The Danish Dementia Friends Programme has a specific focus on engaging the private sector through strategic partnerships. Based on knowledge from the annual think tank for people with dementia, the DAA focuses on developing partnerships with the transport and retail industries. The approach is to offer tailor-made partnerships, where the focus is to give employees knowledge about how to adapt to customers with dementia. Supplying information on dementia to our partners’ using online learning platforms and intranet is essential.

In Denmark almost 10% of the Danish population is affected by Dementia either as living with dementia or as a caretaker. The DAA introduced its Dementia Friends program in 2015. The Danish Dementia Friends programme, also called ‘Demensven’ is highly inspired by the Alzheimer’s Society UK’s initiative Dementia Friends. The initial goal was to reach 100.000 Dementia Friends, that was accomplished in May 2019. Now the DAA is working towards engaging 500.000 Dementia Friends. 

P14.3. Building an inclusive society: a national campaign led by France Alzheimer

GILLY Lorène

France Alzheimer's and related diseases, Paris, France

In 2019, for World Alzheimer’s Day (WAD), France Alzheimer and related diseases chose to focus its message on inclusiveness and the necessity for all citizens to take into consideration people living with dementia and their caregivers.

The main objective of this national campaign, which was designed to last long after WAD 2019, is to raise awareness among society and to dismantle stigmas around the disease and its consequences.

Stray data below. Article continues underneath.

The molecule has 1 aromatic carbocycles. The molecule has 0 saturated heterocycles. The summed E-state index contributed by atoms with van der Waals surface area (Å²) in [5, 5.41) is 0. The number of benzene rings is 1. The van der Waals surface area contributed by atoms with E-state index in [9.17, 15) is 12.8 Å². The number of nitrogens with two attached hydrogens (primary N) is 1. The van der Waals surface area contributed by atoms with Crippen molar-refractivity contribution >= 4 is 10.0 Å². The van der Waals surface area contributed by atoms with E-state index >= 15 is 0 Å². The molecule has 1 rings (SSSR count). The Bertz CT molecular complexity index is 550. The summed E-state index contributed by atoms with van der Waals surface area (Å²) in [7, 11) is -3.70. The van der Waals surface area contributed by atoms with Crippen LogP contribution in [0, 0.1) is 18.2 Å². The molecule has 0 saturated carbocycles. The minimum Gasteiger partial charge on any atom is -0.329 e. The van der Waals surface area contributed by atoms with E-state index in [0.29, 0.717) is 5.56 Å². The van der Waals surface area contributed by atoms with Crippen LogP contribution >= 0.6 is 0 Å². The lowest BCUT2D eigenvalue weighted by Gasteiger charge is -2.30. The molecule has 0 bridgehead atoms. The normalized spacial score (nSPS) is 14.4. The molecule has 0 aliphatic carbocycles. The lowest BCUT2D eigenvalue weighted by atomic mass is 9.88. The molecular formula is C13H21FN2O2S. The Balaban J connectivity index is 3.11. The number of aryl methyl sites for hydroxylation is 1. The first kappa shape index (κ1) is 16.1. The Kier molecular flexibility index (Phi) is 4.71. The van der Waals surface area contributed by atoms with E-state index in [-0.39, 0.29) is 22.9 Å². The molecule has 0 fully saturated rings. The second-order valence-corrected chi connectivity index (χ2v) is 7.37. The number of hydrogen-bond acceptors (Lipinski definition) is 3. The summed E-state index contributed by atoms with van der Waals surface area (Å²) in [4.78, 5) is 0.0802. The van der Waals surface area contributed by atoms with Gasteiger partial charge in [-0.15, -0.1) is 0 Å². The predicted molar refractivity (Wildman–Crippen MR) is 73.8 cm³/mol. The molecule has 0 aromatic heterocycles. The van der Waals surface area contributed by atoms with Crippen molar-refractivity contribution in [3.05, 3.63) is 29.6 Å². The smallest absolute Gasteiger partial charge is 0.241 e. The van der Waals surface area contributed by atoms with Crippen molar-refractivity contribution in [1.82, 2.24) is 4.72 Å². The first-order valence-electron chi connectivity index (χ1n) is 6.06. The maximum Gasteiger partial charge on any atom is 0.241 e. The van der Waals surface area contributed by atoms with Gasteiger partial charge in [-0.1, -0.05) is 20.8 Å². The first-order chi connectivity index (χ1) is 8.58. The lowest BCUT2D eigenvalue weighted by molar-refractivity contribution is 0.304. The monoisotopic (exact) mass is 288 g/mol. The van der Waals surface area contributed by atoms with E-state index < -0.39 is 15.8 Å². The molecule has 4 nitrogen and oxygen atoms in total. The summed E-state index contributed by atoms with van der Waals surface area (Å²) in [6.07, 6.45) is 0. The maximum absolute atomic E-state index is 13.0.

This campaign was built on three main axes:

  • raising awareness and training the major national stakeholders (police and fire departments, railway operators, etc.), with the help of our nationwide network of 99 local organizations. It is essential that these actors of the everyday life are able to recognize, appease and support people living with dementia in their daily activities;
  • broadcasting a unifying symbol of recognition to signal our support for people living with dementia. Since we began its broadcasting, it appears to be a useful tool to spread awareness and the necessity to show more support to people living with dementia and to their caregivers;
  • inviting mayors of every French city to sign our pledge called “Alzheimer Caring City” and to engage in an inclusive approach. So far, more than 200 cities and/or departments (a form of local government) have signed our pledge and engaged since then in an active approach to facilitate in concrete terms the everyday life of people living with dementia and their families among their local communities.

With the active support of citizens, professionals and public authorities, France Alzheimer and related diseases strongly believes that, all together, we can build a more inclusive society for people with dementia and their family carers.

P14.4. Convincing the public that time really does matter in brain health

SCHELTENS Philip1, NOYCE Alastair2, GIOVANNONI Gavin3, BERG Daniela4, BROWN Laurie5, DIERICKX Kris6, FRISONI Giovanni7, HARDY John8, HEILBRON Karl9